family and respective staffs. Several
informal and formal meetings occurred
Give the student and
Nick’s first year in school included an
inclusive kindergarten class in the
in which Nick’s sending teachers and
morning and an afternoon session in a family opportunities
therapists shared specific strategies
special education classroom, both in his
(such as movement breaks before
intense periods of work) and infor-
to visit the school
neighborhood school. Related services
(speech therapy, occupational therapy,
mation about necessary materials (such several times before
physical therapy) were delivered
as the particular communication device
through a combination of sessions in
and software Nick used).
Common practice suggests that stu-
the child begins
and outside of the classrooms. His team
continued to meet and collaborate to
dents with disabilities, especially those
with autism or intellectual disabilities,
coordinate his program on a regular
basis. Best of all, Nick got to go to
adjust much better to school when they
school and learn alongside his neighbors
have actually seen the classrooms they
and what support or training is needed and friends and got to greet his big
will be attending, so it’s a good idea
for the student to be successful. Pre-
brother every day on the way to the
to give the student and family oppor-
sumably, the school-based team
cafeteria. This was his parents’ dream
tunities to visit the school informally
(teachers, related service staff, para-
for Nick’s kindergarten year. EL
several times before the child begins
professionals) would meet more regu-
kindergarten. Many proactive teachers
larly (usually weekly) to plan lessons,
and parents have even taken photos
or videos of the new school to use in
social stories or scripts (Gray, White, &
McAndrew, 2002) or video modeling
activities, accommodations, and sup-
ports for students in the classroom.
In September, October, and
November, Nick’s team, including his
Banda, D., Matuszny, M., & Turkan,
S. (2007). Video modeling strategies
to enhance appropriate behaviors in
children with autism spectrum disorders.
Teaching Exceptional Children, 39( 6),
(Banda, Matuszny, & Turkan, 2007) to family, met informally for approximately
ease the child’s anxiety about starting at half an hour each time. No adminis-
Fenlon, A. (2005). Paving the way to kinder-
a new school.
Nick’s mom took him to school to
visit regularly in June and then again
trator was present, just the family and
the teaching team. Team members felt
comfortable talking about successes
garten for children with disabilities: Col-
laborative steps for successful transition.
Young Children, 60( 2), 32–38.
Gray, C., White, A. L., & McAndrew, S.
in late August and early September.
they were having with Nick and ways
(2002). My social stories book. London:
He was able to meet his prospective
his program could be improved. Regular
teachers, walk the hallways, see the caf- e-mail correspondence helped keep the Meaden, H., Shelden, D., Appel, K., &
eteria, and check out the music room.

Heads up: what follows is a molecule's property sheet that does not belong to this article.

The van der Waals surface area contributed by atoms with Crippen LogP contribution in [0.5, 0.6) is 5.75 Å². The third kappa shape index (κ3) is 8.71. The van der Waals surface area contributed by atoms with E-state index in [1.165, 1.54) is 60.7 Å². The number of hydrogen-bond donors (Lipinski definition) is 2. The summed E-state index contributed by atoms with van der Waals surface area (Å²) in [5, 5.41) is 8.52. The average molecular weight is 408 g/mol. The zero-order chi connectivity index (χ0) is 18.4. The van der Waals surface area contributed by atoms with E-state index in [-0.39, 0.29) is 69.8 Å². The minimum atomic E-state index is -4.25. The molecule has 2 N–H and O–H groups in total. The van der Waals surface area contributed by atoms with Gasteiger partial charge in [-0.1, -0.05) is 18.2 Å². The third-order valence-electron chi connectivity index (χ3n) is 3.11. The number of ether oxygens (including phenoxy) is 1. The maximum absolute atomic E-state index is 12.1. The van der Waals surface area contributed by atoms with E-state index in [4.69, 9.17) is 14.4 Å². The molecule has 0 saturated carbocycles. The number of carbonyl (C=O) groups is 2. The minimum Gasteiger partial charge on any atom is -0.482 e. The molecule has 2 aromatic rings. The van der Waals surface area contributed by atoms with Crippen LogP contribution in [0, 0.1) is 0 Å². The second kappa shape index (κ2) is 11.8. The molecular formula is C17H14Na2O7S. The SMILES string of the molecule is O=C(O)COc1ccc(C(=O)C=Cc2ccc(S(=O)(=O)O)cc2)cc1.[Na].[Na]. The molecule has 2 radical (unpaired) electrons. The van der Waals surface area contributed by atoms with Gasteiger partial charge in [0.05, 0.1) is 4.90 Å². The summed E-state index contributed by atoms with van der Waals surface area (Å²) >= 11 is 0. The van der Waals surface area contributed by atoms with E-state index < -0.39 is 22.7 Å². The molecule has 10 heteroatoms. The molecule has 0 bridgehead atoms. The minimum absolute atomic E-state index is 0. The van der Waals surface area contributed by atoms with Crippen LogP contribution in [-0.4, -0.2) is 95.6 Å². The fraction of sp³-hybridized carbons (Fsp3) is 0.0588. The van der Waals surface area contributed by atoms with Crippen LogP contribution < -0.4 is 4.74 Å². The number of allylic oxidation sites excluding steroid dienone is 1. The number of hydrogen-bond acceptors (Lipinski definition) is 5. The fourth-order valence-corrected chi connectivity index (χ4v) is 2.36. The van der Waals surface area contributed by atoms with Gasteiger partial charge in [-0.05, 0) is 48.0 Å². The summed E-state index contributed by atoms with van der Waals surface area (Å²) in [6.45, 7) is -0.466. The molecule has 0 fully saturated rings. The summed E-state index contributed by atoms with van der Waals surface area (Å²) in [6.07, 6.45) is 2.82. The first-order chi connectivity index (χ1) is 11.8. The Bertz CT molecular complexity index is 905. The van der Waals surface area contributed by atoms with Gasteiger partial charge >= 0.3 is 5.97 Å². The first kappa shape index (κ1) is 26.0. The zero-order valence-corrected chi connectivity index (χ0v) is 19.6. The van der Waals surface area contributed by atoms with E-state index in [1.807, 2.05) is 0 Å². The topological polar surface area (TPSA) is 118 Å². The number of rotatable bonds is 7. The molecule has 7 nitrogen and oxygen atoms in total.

family and school team in touch after
DeGrazia, R. (2010). Developing a long-
term vision: A road map for students’
By the first day of school, Nick already
the fall meetings and between regularly
futures. Teaching Exceptional Children,
had a sense of familiarity and comfort
scheduled formal parent conferences.
43( 2), 8–14.
with his new surroundings.
National Collaborative on Work Force and
A Positive Kindergarten
Disability. (n.d.). About high school/high
Stay in Touch
tech. Washington, DC: Author. Retrieved
Ongoing communication and collabo-
Nick’s transition to kindergarten was a
U.S. Department of Labor, Bureau of Labor
ration following the child’s entrance into positive one, despite the initial reluc-
Statistics. (2010). Table A- 6. Employment
kindergarten is a key step that should
tance of his school district. By engaging
status of the civilian population by sex, age,
not be overlooked. Effective teams find in a collaborative, proactive process,
and disability status, not seasonally adjusted.
it worthwhile to meet at least once
or twice in the fall, generally during
the first quarter, after the student has
Nick’s parents and preschool pro-
viders—together with his kindergarten
teachers, related service staff, and a
Washington, DC: Author. Retrieved from
Wiggins, G., & Mc Tighe, J. (2005). Under-
standing by design (Expanded 2nd ed.).
started school. The team at this point
school administrator—were able to plan
Alexandria, VA: ASCD.
typically includes the teachers—general for his successful transition to school. It
educator, special educators, related
service staff—and parents. At these
was not always a smooth ride, and such
specifics as determining what services Amanda Fenlon is an associate
professor of special education in
meetings, which need not be overly
and supports Nick needed required
the Department of Curriculum and
formal, the team might discuss what
extra efforts on the part of some team
Instruction at SUNY Oswego; amanda
is going well, what needs improving,
members, but the road map was clear.